CL: Has either of you noted anything in the sales figures or conversations within industry or customer base or any evidence of a wider impact?

JJ: Do you know such conversations among companies would be an anti-trust violation?

CL: So, go ahead.

JJ: The US market has been going great. You have seen some softening in some other markets of the world for various reasons such as in Russia, Brazil and Argentina. We have seen increased investigations by government entities all around the world. The overall markets themselves have been very good to us. I don’t know whether this changes in the future. There are many factors that could influence markets, [but there is] no clear indication this has been one.

CL: I would have thought that was really painful for Germany. It managed to get two things Germany is very proud of: a) being green, b) being a Rechtsstaat and a place with a lot of integrity. This was cheating secretly that allowed more pollution. Has this showed up in the public reaction? It is almost a compliment to Germany that people are so disappointed in you because it shows what a high standard was expected.

TZ: The third thing we are very proud of is that we are world champions in soccer. But you are right. For a Rechtsstaat, which is based on law and constitution, this matter should be taken very seriously. But it also shows that the legal system works. The company will be held accountable for what they did wrong. The same is true for the US. Here we have a different system of penalties. Here we face class actions that we don’t have in Germany, but of course also in Germany you will be punished if you don’t follow the law. A company will have to bear the consequences, but in the U.S. it certainly will become more expensive. However, this matter proves that the system is working, meaning the legal institutions and the control mechanisms are working. They will lead to a higher motivation to do it right in the future. This is my hope.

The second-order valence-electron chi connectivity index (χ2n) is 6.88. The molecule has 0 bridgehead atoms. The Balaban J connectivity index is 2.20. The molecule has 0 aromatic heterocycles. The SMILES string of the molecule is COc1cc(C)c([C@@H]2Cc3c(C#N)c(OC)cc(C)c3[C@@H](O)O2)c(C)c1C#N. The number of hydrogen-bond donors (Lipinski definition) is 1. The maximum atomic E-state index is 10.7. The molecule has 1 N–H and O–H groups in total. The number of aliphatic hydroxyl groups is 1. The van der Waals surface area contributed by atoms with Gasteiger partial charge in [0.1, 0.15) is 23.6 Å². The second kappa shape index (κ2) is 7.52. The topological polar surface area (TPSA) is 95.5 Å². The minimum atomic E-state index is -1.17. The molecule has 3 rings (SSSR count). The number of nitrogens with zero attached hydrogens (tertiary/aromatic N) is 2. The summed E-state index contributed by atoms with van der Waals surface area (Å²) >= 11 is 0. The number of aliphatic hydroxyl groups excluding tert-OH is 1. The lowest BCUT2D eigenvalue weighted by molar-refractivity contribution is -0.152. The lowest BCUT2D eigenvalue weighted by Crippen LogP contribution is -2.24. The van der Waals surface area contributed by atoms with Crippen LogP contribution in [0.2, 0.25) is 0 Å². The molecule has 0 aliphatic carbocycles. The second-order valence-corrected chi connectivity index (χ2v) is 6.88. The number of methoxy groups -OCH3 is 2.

As to becoming green: This is again about the question of what a car should be like today. It points to the future. There are people who will say that we actually don’t need cars at all any more, but this depends on the situation we are in. [Over the last few decades], cars have become less-fuel consuming and more fuel efficient than, for example, in the 70’s or 80’s. So there is progress, you get more speed and efficiency and so on. But of course it also depends on your real lifestyle. Who is really behaving that greenly [by] not maintaining a car, not driving a car, but using only public transportation? One can take it from there and ask what kind of public transportation infrastructure such as like a streetcar or metro system? And where does the electric power supply come from? If it comes from coal, you might be better off with a low-consuming and fuel efficient car – or by riding a bus. It all depends on what kind of system and infrastructure environment you are in and it depends on your individual living conditions. Looking ahead, companies should foster the innovation process and come up with new products which fulfill the requirements. Then we will be better off.

CL: I would be remiss if I did not note. It seems all my German friends were very green. The first thing they do when they come to the United States, with its two dollar gasoline, is buy an SUV. I regularly tweak them all about that. What I should start doing is taking pictures of those SUVs and putting them on Facebook back in Germany so that everyone can see.

TZ: I admit, I have one myself.